Architects must think creatively and mathematically if they want to design structurally sound, yet attractive, buildings.
That’s according to Sussex University Professor Brian Bates.
He studied the work practices of architects and found many of the best defer making decisions about their work for as long as possible.
British comedian John Cleese first publicised this study by saying:
"The first thing [Bates] discovered is that the creative architects knew how to play. They could get immersed in a problem. It was almost childlike, like when a child gets utterly absorbed in a problem. The second thing was that they deferred making decisions as long as they could."
So what can busy entrepreneurs and executives learn from architects at the top of their game?
Big Decisions Are Supposed To Be Difficult
Making a crucial decision feels uncomfortable and for good reason. The verb “to decide” derives from the Latin word decidere, which literally means to cut off.
Saying yes to one job candidate means you’ll probably have to send another a rejection letter. Act on the first business idea, and you’ll have less time and resources for the second. Say yes to a glass façade, and you might have to say no to keeping energy costs down.
We have an aversion to loss.
Often entrepreneurs and executives reach a decision because they’re tired, out of time or unfocused and not because it’s the right one.
If you’re not ready to cut yourself off to future opportunities, defer the decision for as long as is practical.
Depending on the scale of the decision and whom it impacts, you could defer for an hour, a day, a week or longer. Remember, instead of saying, “not ever”, you’re simply saying, “not right now.”
This could be a new project you want to commence in a week or two or a request from a colleague to create a new type of report. Or perhaps you’re mulling over an idea for a business venture that will demand lots of time and money for the next twelve months.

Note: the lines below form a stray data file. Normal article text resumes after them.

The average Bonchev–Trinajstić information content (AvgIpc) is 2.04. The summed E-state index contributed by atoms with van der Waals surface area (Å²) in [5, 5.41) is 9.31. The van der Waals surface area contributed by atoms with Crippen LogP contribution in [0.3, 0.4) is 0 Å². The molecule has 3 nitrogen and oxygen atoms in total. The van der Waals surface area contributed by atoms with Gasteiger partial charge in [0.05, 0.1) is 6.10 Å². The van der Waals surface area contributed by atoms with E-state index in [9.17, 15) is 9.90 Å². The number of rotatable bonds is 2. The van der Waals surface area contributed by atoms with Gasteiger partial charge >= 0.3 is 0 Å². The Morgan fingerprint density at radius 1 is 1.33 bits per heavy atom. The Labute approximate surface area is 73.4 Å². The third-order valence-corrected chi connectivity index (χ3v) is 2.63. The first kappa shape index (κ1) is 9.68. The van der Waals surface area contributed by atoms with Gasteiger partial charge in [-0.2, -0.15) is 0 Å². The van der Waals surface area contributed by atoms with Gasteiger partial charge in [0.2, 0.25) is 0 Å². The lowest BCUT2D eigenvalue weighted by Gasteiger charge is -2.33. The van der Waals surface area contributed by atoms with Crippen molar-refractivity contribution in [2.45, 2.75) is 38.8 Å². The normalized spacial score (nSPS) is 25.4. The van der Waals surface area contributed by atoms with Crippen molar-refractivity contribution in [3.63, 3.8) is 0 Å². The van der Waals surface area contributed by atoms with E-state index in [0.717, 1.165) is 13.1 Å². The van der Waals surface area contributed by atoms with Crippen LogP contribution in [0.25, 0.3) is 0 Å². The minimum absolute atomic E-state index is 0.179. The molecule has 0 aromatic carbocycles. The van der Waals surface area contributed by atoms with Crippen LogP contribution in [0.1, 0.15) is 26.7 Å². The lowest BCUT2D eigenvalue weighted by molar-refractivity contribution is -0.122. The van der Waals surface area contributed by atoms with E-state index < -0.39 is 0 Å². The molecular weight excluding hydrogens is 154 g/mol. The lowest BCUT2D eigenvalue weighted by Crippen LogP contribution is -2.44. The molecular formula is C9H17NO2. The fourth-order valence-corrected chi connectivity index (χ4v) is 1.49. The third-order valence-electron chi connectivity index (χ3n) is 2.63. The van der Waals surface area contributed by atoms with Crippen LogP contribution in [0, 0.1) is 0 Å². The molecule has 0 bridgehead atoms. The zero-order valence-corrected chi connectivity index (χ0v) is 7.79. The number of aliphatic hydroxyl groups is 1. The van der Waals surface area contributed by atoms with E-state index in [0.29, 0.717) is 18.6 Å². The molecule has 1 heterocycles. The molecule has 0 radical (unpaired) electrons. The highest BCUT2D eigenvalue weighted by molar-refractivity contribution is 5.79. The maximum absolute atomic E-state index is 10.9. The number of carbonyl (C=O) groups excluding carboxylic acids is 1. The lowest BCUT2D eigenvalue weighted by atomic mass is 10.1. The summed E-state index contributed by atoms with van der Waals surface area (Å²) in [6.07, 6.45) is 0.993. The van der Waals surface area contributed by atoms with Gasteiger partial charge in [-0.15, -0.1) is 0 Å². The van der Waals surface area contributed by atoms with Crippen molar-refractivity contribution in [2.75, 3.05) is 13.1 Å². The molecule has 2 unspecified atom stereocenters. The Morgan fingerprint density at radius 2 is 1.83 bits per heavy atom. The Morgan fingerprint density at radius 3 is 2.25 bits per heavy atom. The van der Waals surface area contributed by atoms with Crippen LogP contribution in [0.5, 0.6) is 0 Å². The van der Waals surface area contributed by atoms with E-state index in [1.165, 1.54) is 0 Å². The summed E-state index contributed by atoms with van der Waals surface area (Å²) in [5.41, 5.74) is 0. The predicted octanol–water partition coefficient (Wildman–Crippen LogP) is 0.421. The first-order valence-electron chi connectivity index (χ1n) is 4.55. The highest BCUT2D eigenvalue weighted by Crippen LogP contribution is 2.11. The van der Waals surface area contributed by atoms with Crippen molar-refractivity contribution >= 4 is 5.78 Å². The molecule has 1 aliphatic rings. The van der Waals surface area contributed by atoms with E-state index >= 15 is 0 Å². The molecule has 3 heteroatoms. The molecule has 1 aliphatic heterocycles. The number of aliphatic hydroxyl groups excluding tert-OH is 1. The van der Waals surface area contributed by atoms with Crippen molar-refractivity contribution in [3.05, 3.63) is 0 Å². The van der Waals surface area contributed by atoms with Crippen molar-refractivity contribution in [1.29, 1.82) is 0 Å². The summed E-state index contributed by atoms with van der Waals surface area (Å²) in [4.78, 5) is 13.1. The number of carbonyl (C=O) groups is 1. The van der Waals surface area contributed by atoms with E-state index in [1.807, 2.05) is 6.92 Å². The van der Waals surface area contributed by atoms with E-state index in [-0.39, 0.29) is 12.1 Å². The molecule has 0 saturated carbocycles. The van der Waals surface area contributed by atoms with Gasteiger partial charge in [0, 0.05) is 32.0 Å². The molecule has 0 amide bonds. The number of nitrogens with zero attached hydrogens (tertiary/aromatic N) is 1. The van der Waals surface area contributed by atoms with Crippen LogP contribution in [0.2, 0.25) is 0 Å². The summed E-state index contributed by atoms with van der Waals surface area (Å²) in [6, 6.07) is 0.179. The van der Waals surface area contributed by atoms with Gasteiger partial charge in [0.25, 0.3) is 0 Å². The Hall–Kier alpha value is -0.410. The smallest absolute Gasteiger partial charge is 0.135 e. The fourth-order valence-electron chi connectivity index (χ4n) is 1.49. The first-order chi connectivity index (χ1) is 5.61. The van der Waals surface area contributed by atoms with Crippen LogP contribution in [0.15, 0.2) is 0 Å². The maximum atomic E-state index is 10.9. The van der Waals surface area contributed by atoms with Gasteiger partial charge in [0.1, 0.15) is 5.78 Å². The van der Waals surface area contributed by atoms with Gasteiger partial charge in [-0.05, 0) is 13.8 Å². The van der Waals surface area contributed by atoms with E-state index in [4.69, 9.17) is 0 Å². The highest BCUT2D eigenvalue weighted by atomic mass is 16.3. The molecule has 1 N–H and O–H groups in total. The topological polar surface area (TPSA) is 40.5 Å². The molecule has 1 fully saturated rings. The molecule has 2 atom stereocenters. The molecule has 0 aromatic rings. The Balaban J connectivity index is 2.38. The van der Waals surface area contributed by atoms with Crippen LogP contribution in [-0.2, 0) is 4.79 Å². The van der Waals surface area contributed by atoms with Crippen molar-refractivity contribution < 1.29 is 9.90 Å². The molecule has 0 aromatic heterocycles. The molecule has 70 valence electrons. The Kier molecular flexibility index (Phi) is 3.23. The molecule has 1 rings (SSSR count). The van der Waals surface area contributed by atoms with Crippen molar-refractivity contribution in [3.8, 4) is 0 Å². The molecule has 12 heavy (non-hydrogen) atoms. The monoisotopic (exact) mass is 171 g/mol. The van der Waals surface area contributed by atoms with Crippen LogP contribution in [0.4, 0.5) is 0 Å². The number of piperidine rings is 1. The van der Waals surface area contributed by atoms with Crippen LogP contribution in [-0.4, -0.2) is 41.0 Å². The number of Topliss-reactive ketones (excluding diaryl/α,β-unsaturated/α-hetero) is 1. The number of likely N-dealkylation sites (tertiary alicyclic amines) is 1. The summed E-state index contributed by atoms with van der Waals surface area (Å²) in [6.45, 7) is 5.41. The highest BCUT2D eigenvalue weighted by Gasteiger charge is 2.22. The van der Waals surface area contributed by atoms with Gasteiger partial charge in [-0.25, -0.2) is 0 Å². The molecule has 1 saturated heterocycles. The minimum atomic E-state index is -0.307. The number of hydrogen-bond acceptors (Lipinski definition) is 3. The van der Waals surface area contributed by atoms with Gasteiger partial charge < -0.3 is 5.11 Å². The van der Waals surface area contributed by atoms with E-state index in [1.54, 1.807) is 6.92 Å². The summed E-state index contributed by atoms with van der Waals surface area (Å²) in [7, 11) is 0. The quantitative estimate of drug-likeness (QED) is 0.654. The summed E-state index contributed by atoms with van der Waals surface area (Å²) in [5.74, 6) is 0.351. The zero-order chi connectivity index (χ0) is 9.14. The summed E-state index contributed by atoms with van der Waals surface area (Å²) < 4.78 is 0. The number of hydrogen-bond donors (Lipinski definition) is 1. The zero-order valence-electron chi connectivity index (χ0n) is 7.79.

How To Defer Big Decisions
If you’re managing a team, put information about crucial decisions into a single place where everyone can review, for example a shared document, presentation or internal messaging tool.
Add it to an agenda and ask your team for their input the next time you meet.
Alternatively, if you’re working for yourself, set aside part of the week (like Friday afternoons) for reflection.
It’s difficult to reach a big decision while staring at a computer screen or mobile device, so let your subconscious mull over what’s at stake and what you’ve gotten wrong in the past.
You might gain an unexpected insight about a big project or crucial hire while walking the dog, relaxing in the sauna or working out at the gym. These ideas are far less likely while clicking on another instant messaging notification or responding to an email.
Keep A Decision Log
A decision log is a place for recording decisions that team members and colleagues can review or collaborate on.
This way your team can avoid having the same conversations over and over. A decision log for a team should record:
● The topic(s) under discussion
● A three-to-five line description of the decision
● Supporting rationale
● Who approved what and when
● The impact of these decisions
● Any other options and follow-up items
● The process and timelines for reviewing decision
If this log is for you alone, simply record what you decided and why and when you will review this decision.
Finally, if you get a decision wrong, reflect on the reasons. Then, like any creative professional, come to a better conclusion next time.